Giant Food Inc. yesterday announced it has agreed to develop a program to hire and promote more minorities and to increase support of minority-owned businesses and groups in response to six months of meetings with civil rights groups who raised questions about the company's employment practices.

The agreement won praise from George Buntin, executive secretary of Baltimore's NAACP, one of the groups involved in the negotiations, as well as the Southern Christian Leadership Conference, Baltimore's Interdenominational Ministerial Alliance and the Justice Department's Community Relations Service.

"They {Giant officials} were very cooperative. They saw the process as being in their best interest. I wish other negotiations would go that easily. I've been involved in several, and this was the best," said Buntin.

Giant Chairman Israel Cohen said in a written statement: "We are very pleased that our meetings have produced a constructive plan for furthering Giant's existing programs for fair minority practices."

Giant agreed to make a greater effort to hire and promote black employes, although no specific goals were set. Instead, black leaders will meet quarterly with Giant officials to monitor progress. The agreement is in effect until 1992.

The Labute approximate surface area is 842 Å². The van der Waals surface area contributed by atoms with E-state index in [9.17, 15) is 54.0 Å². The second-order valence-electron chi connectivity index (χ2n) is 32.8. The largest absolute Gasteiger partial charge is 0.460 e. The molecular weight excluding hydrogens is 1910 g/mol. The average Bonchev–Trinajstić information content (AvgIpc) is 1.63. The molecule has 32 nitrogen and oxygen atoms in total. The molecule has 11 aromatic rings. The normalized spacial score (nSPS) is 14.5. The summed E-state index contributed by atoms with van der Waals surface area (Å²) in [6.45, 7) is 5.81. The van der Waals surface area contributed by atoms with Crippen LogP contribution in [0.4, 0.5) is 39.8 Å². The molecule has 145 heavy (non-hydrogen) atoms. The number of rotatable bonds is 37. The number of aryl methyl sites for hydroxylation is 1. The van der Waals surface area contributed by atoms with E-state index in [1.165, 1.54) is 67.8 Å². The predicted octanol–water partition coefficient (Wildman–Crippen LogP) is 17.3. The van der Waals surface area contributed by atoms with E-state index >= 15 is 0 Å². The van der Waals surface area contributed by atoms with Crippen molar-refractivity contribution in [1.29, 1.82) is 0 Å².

The black leaders also wanted Giant to increase its business with minority-owned companies. But Buntin said there are not a lot of blacks in the food processing industry. So Giant agreed to provide technical assistance to qualified minority-owned food suppliers.

Giant agreed to conduct business with minority-owned financial institutions. Buntin said that there were problems finding banks with sufficient assets to meet Giant's requirements, but that discussions are under way with one bank, and a consortium of three other minority-owned banks may be developed.

The grocery chain also will increase advertising in the Baltimore Afro-American and other minority-owned newspapers, magazines and television and radio stations.

The discussions stem from a lawsuit filed by Jeannette Townes, who who claimed she was fired by Giant in October 1985 because she is black. The agreement did not affect the lawsuit or a complaint filed with the Equal Employment Opportunity Commission by Townes